Pyramids

Pyramids: How did the structure of the pyramids get the exact shape without modern technology?

Interesting science

The Egyptian pyramids astonish visitors not just because of their mummies’ secrets, but also because of their architecture and engineering. It is nothing short of a miracle that such structures were built in such a perfect manner without the use of contemporary technology in Egyptian society 4500 years ago. Despite the dearth of substantial evidence, a study has revealed how the Perfect Alignment of Pyramids may have been achieved.

If Kufu, the Great Pyramid of Giza, is selected, the west side of the pyramid’s base is somewhat longer than the east side. Each arm is 138.8 metres long on average. However, what’s remarkable is that they’re straighter and more accurate, and their alignment with the directions is great.

The cardinal points of the kufu pyramids, Egypt’s pyramid builders, are more precise than four minutes of an arc, or 15ths of a degree, according to archaeologist and engineer Glenn Dash’s study published in the Journal of Ancient Egyptian Architecture. However, the stars could align.

The alignment of the three major Egyptian pyramids, two of Giza and one of Dashur, is extremely precise, and such precision is impossible to achieve without the use of drones, blueprints, and computers in today’s world. All three pyramids, according to Dash, share the same flaw and are somewhat clockwise from the cardinal points.

There have been several suggestions as to how this may have been accomplished. It also incorporates the use of shadows cast by the Sun’s beams, which are aligned with the help of the pole star. It was once again impossible to determine how this alignment would have been attained.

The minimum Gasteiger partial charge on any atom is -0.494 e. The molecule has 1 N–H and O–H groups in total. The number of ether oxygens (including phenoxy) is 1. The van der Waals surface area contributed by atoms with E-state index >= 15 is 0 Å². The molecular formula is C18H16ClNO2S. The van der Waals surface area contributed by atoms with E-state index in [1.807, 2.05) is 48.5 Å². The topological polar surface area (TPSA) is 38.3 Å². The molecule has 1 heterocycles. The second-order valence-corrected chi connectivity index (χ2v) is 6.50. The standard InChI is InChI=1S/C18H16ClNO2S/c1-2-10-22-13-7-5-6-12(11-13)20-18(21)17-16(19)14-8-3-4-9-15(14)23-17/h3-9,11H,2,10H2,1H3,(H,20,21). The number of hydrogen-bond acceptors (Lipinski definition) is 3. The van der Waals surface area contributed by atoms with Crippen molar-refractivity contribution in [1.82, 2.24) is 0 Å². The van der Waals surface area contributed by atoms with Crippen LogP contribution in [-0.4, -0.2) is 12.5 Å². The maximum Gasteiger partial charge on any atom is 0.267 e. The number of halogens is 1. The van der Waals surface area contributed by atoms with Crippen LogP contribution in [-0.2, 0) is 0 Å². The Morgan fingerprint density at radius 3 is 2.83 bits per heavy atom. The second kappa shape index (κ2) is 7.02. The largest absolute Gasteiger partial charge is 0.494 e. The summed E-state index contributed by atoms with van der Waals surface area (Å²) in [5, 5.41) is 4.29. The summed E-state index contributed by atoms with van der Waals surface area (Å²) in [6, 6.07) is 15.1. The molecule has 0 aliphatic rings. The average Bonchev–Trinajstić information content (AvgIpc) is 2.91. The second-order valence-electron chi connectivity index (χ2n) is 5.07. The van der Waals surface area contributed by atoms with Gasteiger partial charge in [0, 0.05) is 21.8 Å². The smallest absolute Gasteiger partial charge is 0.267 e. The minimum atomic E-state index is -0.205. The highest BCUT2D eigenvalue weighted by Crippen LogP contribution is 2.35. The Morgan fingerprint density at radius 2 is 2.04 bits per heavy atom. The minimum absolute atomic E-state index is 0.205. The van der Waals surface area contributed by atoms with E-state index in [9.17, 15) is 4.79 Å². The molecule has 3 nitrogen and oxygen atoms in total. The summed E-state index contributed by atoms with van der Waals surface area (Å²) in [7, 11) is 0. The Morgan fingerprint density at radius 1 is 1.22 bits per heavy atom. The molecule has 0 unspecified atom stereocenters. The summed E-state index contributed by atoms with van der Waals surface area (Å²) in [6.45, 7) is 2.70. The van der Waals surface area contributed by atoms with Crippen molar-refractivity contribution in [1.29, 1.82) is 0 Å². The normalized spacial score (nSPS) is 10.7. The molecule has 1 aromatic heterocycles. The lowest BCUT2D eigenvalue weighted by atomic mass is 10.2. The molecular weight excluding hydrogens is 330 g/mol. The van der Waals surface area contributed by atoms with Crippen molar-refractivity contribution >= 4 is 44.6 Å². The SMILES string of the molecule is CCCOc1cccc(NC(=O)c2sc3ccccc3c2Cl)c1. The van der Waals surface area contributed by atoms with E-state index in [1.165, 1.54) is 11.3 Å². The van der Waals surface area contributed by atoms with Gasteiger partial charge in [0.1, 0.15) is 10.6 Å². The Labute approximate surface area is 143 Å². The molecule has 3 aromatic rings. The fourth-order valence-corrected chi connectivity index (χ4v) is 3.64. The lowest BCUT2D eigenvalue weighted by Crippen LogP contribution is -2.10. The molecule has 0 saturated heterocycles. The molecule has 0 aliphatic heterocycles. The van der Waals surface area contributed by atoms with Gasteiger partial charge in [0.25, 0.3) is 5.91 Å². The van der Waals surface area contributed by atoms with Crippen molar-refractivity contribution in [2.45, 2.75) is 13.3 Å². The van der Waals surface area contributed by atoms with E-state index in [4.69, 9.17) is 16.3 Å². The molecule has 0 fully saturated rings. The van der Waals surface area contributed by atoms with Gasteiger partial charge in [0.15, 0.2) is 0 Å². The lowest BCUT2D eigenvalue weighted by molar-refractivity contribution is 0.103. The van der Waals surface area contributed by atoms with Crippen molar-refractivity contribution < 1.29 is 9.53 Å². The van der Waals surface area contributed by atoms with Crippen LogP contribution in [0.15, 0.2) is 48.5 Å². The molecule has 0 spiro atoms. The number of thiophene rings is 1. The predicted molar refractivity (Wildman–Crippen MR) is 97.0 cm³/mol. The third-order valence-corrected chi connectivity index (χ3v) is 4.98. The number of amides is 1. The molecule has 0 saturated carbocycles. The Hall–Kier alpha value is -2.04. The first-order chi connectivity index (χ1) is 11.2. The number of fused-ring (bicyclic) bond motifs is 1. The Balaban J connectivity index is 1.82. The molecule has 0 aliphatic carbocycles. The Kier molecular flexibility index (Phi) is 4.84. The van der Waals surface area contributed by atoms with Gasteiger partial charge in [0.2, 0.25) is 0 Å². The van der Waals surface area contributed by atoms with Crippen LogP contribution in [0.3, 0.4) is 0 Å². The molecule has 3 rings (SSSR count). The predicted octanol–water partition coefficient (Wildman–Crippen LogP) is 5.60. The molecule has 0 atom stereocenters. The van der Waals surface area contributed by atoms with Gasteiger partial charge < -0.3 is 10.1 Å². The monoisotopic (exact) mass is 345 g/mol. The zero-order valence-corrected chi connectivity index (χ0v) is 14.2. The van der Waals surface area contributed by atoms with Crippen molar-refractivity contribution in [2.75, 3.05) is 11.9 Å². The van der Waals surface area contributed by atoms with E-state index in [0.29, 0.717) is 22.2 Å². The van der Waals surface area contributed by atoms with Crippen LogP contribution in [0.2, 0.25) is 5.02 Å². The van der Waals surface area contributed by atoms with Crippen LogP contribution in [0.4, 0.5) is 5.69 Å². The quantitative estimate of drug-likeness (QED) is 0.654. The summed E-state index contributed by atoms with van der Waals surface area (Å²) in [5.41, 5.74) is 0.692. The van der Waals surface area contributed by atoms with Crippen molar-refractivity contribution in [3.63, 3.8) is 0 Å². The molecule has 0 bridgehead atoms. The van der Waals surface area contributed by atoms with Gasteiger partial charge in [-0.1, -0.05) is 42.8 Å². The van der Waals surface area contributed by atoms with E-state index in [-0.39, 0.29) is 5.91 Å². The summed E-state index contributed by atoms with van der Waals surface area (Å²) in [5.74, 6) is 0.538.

Dash has come up with yet another easy explanation. According to their findings, the Egyptians may have employed equinox or Sampat, the two days of the year when day and night are of equal length, for perfect alignment as early as 4500 BC. The plane of the Earth’s equator crosses across the centre of the Sun’s disc just twice a year on this rare occurrence.

The prospect of using an alignment approach to measure isotherm or equinox was previously dismissed as having insufficient precision. Dash’s study has proved the efficacy of the isotherm approach. It makes use of a gnomon stick. Dash undertook his studies for this, using the shadow of September 22, 2016, to study the shadows dropping at regular intervals and accomplish accurate alignment using a curve composed of those places that could get the correct line from east to west. The approach is also known as the Indian circle method. However, there is no proof that the Egyptians adopted this strategy exclusively. However, it became evident from this that large bodies, such as pyramids, may be created using this basic process.